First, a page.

Today's Regulatory Mix: FTC & FCC Send Letters to More VoIP Providers Facilitating Illegal Coronavirus-related Robocalls
FTC & FCC Send Letters to More VoIP Providers Facilitating Illegal Coronavirus-related Robocalls
In an FTC news release, along with the FCC, both commissions announced they have sent joint letters to three companies providing VoIP services, warning them that routing and transmitting illegal coronavirus-related scam robocalls is itself illegal and may lead to federal law enforcement against them.
The agencies allege that two of the providers are routing coronavirus-related fraud robocalls originating overseas. The letters follow three joint FTC/FCC warning letters sent to VoIP service providers in early April. The letters, like the ones sent last month, alert the recipients that they have been identified as routing and transmitting coronavirus-related scam robocalls, and tell them to stop such conduct immediately or face potential law enforcement actions.
“We never tolerate illegal robocallers, but it’s especially abhorrent when scammers exploit pandemic-related anxiety,” said FTC Chairman Joe Simons. “These VoIP providers must stop allowing illegal scam calls to reach consumers.”
“We expect nothing less from these providers than shutting down this scam robocall traffic,” said FCC Chairman Ajit Pai. “These companies can access our nation’s phone networks to provide legitimate services to consumers and businesses, not to facilitate floods of scam robocalls. They need to stop this traffic and not let it back on their networks—or face losing their access to the American phone system.”
The agencies sent a separate letter to USTelecom – The Broadband Association (USTelecom), a trade association that represents U.S.-based telecommunications-related businesses. The letter thanks USTelecom for identifying and mitigating fraudulent robocalls that are taking advantage of the coronavirus national health crisis, and notes that the USTelecom Industry Traceback Group (Traceback Group) has helped identify various entities that appear responsible for originating or transmitting coronavirus-related scam robocalls.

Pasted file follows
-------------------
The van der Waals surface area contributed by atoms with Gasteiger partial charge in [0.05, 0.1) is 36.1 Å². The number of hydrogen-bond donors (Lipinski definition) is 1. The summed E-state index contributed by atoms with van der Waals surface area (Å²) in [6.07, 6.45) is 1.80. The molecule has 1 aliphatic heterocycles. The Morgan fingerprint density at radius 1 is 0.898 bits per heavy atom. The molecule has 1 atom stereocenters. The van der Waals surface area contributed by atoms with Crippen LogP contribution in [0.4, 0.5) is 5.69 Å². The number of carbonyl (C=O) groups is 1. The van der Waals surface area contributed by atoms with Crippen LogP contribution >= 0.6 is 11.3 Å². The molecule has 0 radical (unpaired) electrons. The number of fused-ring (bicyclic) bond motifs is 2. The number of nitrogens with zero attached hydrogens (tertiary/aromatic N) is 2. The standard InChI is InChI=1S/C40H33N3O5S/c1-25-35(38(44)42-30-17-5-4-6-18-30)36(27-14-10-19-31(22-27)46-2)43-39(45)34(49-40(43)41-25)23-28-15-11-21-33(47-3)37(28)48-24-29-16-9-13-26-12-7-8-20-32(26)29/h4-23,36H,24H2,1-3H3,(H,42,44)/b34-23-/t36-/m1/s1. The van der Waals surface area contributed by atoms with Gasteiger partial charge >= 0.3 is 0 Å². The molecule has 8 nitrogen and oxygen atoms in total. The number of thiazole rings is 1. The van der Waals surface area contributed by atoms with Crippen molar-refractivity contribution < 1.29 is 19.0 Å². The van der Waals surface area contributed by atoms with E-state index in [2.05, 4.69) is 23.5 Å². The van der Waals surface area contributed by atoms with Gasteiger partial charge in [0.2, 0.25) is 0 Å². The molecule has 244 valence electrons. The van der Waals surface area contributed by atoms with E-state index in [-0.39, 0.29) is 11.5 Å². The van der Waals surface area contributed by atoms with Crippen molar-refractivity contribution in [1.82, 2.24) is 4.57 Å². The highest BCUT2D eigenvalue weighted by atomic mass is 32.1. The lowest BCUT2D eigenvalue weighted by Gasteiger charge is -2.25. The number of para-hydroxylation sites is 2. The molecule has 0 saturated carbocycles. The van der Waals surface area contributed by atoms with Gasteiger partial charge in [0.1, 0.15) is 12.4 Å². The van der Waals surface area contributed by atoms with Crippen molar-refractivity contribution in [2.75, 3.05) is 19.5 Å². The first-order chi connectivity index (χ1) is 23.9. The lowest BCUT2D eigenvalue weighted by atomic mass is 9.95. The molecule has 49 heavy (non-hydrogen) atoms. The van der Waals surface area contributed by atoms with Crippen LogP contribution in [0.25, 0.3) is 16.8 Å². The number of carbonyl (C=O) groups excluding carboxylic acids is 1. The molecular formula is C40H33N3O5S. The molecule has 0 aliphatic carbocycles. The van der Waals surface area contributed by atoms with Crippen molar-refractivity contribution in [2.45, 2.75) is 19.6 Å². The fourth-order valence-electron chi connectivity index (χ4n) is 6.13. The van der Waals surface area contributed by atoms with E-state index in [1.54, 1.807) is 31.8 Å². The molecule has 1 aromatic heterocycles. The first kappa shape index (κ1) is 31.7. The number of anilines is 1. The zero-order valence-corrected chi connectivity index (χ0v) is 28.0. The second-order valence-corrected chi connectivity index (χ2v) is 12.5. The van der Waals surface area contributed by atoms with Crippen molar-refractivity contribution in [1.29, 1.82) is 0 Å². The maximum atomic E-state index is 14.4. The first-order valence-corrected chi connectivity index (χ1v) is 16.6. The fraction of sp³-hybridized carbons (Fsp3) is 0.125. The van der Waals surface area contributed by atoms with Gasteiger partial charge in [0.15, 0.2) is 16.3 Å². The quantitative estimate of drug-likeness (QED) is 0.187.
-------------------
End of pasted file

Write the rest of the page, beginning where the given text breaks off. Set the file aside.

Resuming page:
The letter further notifies USTelecom that if, after 48 hours of the release of the letter, any of the specified originating or gateway providers continue to route or transmit the specified originators’ robocalls on American networks, the FCC will: 1) authorize other U.S. providers to block all calls coming from that gateway or originating provider; and 2) authorize other U.S. providers to take any other steps as needed to prevent further transmission of unlawful calls from the originator.
As noted in previous warning letters, the FTC may take legal action independently if it finds VoIP service providers or others are assisting a seller or telemarketer who they know, or consciously avoid knowing, is violating the agency’s Telemarketing Sales Rule (TSR). The FTC can seek civil penalties and court injunctions to stop TSR violations. It also can seek money to refund to consumers who were defrauded via illegal telemarketing calls.
The Regulatory Mix, Inteserra’s blog of telecom related regulatory activities, is a snapshot of PUC, FCC, legislative, and occasionally court issues that our regulatory monitoring team uncovers each day. Depending on their significance, some items may be the subject of an Inteserra Briefing.